No rule for baseball outfield dimensions?

Baseball has so many damn rules for every little thing, I don’t understand how outfields can be so variable. Some parks are really deep, some are shallow, some walls are massive fortifications, some can be tripped over, and they all seem to have different curvature besides. What’s the deal?

Rule 1.04

At least they’re more uniform now than when they had the Polo Grounds: LF: 279 LC: 460 CF: 483 RC: 449 RF: 257

My question isn’t so much what is the rule, but why is the rule? With all the recent home run record breaking, there’s been a lot of complaints about the variables I mentioned earlier. Why don’t the parks have a more uniform outfield? It wouldn’t have to be a major renovation, they could put up a temporary outfield fence of specific dimensions for example.

Why should they? That is part of the beauty that is baseball…every park is different. You have to adjust, adapt, and overcome. If every park was the same, the game would get as boring as…oh, football. :smiley:

In the beginning …

Baseball stadiums were built to fit into the space available in a city. And since city blocks tend to be rectangular, stadiums usually had one fence deeper down one line than the other.

Then in the 1960s, more land was available to build stadiums and parks tended to be laid out with symmetrical dimensions.

At first everybody thought those were nice, but eventually denounced as “cookie-cutters”

So they started building stadiums again with odd dimensions just for the sake of having odd dimensions.

And baseball fans like it. So that’s the way it is.

A non-symmetrical stadium leads to specific strategies that make the sport more interesting. For instance, the Green Monster in Fenway Park gives an advantage to right handed hitters, who can hit a long fly off the wall for extra bases, where it would have been caught elsewhere. OTOH, a left-handed fly-ball pitcher would never stand a chance in Fenway.

Isn’t that only true if you assume that there would be more outfield behind the wall, instead of, you know, seats? Otherwise it’s just knocking down balls that would have gone out of the park.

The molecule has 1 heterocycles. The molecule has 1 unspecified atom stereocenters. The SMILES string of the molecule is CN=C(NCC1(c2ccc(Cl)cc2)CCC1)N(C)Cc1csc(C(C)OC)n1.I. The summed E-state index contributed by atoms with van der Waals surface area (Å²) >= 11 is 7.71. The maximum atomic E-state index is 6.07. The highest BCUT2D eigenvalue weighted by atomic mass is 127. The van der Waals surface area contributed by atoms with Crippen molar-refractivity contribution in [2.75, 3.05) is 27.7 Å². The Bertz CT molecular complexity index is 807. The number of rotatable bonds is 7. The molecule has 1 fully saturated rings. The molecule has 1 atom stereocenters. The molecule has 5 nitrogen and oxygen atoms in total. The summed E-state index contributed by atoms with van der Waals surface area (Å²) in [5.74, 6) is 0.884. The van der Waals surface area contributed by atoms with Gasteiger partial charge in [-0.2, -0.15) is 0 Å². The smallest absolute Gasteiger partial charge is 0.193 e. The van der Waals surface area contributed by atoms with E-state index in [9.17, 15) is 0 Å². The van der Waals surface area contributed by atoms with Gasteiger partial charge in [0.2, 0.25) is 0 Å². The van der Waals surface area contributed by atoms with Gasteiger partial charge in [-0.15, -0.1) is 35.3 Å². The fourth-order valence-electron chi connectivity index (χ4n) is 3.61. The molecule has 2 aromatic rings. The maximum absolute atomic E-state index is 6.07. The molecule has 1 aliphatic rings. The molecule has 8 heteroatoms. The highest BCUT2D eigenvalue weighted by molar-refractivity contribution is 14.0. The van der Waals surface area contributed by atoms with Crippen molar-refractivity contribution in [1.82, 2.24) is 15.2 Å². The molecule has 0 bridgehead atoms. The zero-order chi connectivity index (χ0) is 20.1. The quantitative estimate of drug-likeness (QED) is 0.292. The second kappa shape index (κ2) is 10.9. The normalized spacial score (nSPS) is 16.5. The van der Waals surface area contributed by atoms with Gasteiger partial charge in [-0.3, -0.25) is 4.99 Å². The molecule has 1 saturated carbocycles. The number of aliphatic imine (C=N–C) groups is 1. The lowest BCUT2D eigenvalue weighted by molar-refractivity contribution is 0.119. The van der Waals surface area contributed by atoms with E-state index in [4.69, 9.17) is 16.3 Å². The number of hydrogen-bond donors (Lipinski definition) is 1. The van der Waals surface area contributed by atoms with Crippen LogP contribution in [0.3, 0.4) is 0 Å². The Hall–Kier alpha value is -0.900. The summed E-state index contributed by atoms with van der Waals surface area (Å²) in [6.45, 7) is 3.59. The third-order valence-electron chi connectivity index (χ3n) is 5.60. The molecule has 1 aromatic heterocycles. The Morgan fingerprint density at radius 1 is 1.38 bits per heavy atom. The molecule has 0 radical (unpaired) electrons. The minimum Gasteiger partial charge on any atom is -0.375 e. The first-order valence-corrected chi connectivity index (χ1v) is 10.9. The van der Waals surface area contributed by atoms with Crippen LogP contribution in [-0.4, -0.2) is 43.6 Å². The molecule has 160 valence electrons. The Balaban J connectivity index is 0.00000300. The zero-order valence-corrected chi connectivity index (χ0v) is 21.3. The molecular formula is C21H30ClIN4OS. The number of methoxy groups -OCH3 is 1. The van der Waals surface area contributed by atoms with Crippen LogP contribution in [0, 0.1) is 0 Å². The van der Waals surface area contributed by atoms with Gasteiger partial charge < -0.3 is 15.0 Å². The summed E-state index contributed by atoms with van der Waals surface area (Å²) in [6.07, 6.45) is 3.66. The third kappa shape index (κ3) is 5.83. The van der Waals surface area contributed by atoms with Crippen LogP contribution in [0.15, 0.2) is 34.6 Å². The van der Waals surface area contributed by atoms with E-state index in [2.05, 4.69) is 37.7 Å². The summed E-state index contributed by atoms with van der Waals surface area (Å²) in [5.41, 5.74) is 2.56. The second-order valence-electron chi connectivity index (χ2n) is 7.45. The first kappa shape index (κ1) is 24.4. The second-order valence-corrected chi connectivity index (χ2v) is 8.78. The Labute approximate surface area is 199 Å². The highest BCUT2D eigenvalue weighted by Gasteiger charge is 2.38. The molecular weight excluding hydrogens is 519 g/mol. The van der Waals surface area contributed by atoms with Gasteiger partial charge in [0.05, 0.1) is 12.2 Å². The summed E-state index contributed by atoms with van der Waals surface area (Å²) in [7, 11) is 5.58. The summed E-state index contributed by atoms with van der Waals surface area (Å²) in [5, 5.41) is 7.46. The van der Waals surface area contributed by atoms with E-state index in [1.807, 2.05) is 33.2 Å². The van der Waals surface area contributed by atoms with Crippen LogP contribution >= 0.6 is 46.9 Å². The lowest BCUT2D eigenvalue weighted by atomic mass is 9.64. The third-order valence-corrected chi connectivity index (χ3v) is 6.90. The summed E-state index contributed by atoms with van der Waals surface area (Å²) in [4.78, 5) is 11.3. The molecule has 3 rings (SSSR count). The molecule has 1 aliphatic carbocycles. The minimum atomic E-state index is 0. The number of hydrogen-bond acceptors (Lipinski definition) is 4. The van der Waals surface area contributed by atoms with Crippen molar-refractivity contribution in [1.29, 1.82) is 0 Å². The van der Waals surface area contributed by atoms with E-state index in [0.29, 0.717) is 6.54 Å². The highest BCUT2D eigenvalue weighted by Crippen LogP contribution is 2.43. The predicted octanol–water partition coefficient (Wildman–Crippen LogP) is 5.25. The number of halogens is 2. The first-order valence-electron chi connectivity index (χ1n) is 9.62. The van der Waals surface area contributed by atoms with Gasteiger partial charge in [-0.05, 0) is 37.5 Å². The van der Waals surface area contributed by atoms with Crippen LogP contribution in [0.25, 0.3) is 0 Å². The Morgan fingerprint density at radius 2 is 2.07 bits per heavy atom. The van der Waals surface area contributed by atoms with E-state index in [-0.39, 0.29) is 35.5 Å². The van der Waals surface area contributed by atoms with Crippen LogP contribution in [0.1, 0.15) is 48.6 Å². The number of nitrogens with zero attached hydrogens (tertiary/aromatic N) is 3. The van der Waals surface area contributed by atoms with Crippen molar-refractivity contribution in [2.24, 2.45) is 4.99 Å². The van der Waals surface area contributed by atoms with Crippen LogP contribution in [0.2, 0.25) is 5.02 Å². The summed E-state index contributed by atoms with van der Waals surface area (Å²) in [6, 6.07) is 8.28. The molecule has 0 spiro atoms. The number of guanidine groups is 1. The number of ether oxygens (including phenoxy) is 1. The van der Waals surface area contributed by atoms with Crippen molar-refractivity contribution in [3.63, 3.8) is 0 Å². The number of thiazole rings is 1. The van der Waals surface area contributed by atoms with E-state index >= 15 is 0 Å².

Pro ballparks built in the last decade tend to strive toward these goals:
[li]An irregular outfield gives the home team an advantage. They know the odd bounces.[/li][li]The stands shall allow at least one area where a home run can actually leave the stadium. Fans love that.[/li][li]At least part of the outfield wall shall be low enough to allow dramatic, rob-a-homer catches.[/li][li]Get the fans close to the field of play (reduced foul ground and sunken luxury boxes.)[/li][li]Old-fashioned architectural features. The “ashtray” park is dead.[/li][li]“Signature” features. On TV, a fan should be able to identify the park within the length of a highlight.[/li][/ul]

Marley, there would be more outfield beyond the wall. The 3rd base line in Fenway is only 310 feet wheras most stadiums are around 330 feet.

The other factor to note is that the distance of the outfield walls, at least within the variance we see in Major League Baseball, just doesn’t matter all that much. Teams can build themselves to take advantage of their home ballpark if the ballpark is weird enough, to a limited extent, but really you’re not changing the game that much if the left center field wall is at 380 feet as opposed to 370 feet. The advantages of knowing the intricacies of your outfield walls are quite overstated. How many World Series have the Boston Red Sox won recently?

On the other hand, imagine moving the bases to 100 feet apart instead of 90. Or moving the pitcher’s mound to 55 feet. Or having the foul lines 100 degrees apart instead of 90. Heck, do it for any other sport; change the distance of the three-point line or the width of a football field and you’d change those sports at a fundamental level.

Basketball already has been changed at a fundamental level. There was no three-point line at all before the 70’s; all field goals were worth 2 points. Something else must have changed as well, because the scores were IIRC much higher in the pre-three-pointer days than they are today.


Yankee Stadium used to have a much shorter RF line and a much deeper LF fence, but modifications to the park in the 1970s made them less dramatic, but Yankee Stadium is a stadium where you need your faster outfielder in LF more than RF because there is more territory to cover.

Some thought the Yankees gained an unfair advantage in the 1950s and 1960s because it was much easier for them to hit home runs, but most likely the Yankees dominated (until 1962) because they were a lot better.

SBC Park (formerly Pac Bell) has a short RF fence which many think was constructed so it would be easier for Barry Bonds to hit home runs there. However, it isn’t particularly easy to hit a home run in San Francisco unless you happen to be named Barry Bonds.

There aren’t that many symmetrical fields left in the majors: Dodger Stadium, Busch Stadium, Kaufman Stadium, Network Associates Coliseum (Oakland), Olympic Stadium, and Shea Stadium.

One of the big things under discussion when the Rockies came into the league, was how to build the ballpark. The studies showed that baseballs went 10% farther in the thin air. Some people wanted an enourmous field, to make it comparable to other parks, but then it was pointed out an huge field might make the homeruns more equal, but there would be a lot more drops infront of the fielder(cause if the wall is moved 20 feet back the outfielder will usually move 10 feet back) and rollers to the wall would turn into more triples, etc.

Judging from

They more or less decided to go 6-7% larger then most of the new sea level parks, and kind of open the west wall to put the prevailing wind against the batted ball. But it still ends up with an ass-load of homers, oh well.